Harvard University recently published a report that compared public-owned FTTH networks with private options in the same market. They learned a few things – perhaps most important to note i- they learned it’s difficult to get info on pricing and packages available from some providers in some markets, which makes it very difficult to have a real conversation about broadband affordability. In this study or any other.
Here’s the abstract from the report…
We collected advertised prices for residential data plans offered by 40 community-owned (typically municipally owned) Internet service providers (ISPs) that offer fiber-to-the-home (FTTH) service. We then identified the least-expensive service that meets the federal definition of broadband—at least 25 Mbps download and 3 Mbps upload—and compared advertised prices to those of private competitors in the same markets. We found that most community-owned FTTH networks charged less and offered prices that were clear and unchanging, whereas private ISPs typically charged initial low promotional or “teaser” rates that later sharply rose, usually after 12 months. We were able to make comparisons in 27 communities. We found that in 23 cases, the community-owned FTTH providers’ pricing was lower when averaged over four years. (Using a three year-average changed this fraction to 22 out of 27.) In the other 13 communities, comparisons were not possible, either because the private providers’ website terms of service deterred or prohibited data collection or because no competitor offered service that qualified as broadband. We also made the incidental finding that Comcast offered different prices and terms for the same service in different regions.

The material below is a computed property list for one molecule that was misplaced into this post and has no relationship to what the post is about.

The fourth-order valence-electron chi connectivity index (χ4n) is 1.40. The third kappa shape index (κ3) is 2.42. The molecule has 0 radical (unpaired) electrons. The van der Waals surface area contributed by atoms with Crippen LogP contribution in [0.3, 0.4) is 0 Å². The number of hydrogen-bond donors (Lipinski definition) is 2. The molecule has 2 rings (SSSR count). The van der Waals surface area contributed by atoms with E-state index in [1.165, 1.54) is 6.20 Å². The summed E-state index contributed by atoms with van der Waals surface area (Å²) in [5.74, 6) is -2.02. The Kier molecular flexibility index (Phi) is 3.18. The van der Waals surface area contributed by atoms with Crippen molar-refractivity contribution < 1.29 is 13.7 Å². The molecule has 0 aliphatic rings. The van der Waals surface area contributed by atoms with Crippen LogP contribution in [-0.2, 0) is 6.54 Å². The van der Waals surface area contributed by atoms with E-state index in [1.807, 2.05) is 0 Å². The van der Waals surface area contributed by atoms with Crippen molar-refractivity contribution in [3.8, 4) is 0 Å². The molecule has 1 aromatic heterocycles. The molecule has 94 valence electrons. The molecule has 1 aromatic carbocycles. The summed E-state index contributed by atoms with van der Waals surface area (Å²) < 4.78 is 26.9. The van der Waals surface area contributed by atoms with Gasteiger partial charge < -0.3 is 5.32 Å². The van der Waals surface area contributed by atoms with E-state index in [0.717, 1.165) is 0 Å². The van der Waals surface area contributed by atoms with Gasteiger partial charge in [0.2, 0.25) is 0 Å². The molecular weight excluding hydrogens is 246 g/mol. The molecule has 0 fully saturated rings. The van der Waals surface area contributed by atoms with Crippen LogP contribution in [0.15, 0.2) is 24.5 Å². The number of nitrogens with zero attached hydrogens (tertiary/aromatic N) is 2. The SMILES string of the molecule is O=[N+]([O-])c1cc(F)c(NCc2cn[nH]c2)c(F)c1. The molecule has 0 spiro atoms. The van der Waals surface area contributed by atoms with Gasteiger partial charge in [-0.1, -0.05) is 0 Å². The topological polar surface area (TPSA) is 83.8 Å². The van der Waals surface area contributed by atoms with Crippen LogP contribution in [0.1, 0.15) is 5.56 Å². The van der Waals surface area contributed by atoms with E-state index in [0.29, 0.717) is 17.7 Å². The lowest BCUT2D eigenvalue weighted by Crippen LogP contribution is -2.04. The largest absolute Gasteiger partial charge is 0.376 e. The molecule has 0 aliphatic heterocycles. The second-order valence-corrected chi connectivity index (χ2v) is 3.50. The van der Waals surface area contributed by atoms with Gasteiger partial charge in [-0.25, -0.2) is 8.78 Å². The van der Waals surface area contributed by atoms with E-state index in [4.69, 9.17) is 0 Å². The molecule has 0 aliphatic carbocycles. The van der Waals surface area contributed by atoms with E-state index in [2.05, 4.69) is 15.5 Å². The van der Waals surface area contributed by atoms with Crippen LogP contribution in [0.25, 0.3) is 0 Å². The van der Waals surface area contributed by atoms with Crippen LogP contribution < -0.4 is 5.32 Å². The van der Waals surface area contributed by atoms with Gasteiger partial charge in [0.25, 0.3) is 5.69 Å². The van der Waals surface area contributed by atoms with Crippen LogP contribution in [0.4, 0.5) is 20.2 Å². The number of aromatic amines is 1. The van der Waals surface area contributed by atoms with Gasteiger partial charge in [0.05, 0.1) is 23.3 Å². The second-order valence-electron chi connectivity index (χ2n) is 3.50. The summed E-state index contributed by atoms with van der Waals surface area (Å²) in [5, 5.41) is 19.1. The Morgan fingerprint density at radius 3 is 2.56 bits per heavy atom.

Here are their highlights…
- When considering entry-level broadband service—the least-expensive plan that provides at least 25/3 Mbps service—23 out of 27 community-owned FTTH providers we studied charged the lowest prices in their community when considering the annual average cost of service over a four-year period, taking into account installation and equipment costs and averaging any initial teaser rates with later, higher, rates. This is based on data collected in late 2015 and 2016.
- In these 23 communities, prices for the lowest-cost program that met the current definition of broadband were between 2.9 percent and 50 percent less than the lowest-cost such service offered by a private provider (or providers) in that market. In the other four cases, a private provider’s service cost between 6.9 percent and 30.5 percent less.
- While community-owned FTTH providers’ pricing is generally clear and unchanging, private providers almost always offer initial “teaser” prices and then raise the monthly price sharply. This price hike in the communities we studied ranged between $10 (20 percent) and $30 (42.8 percent) after 12 months, both imposed by Comcast, but in different communities. Only one community-owned FTTH provider employed this marketing practice for a data-only plan. This exception was a student discount offered by the MINET network in Oregon.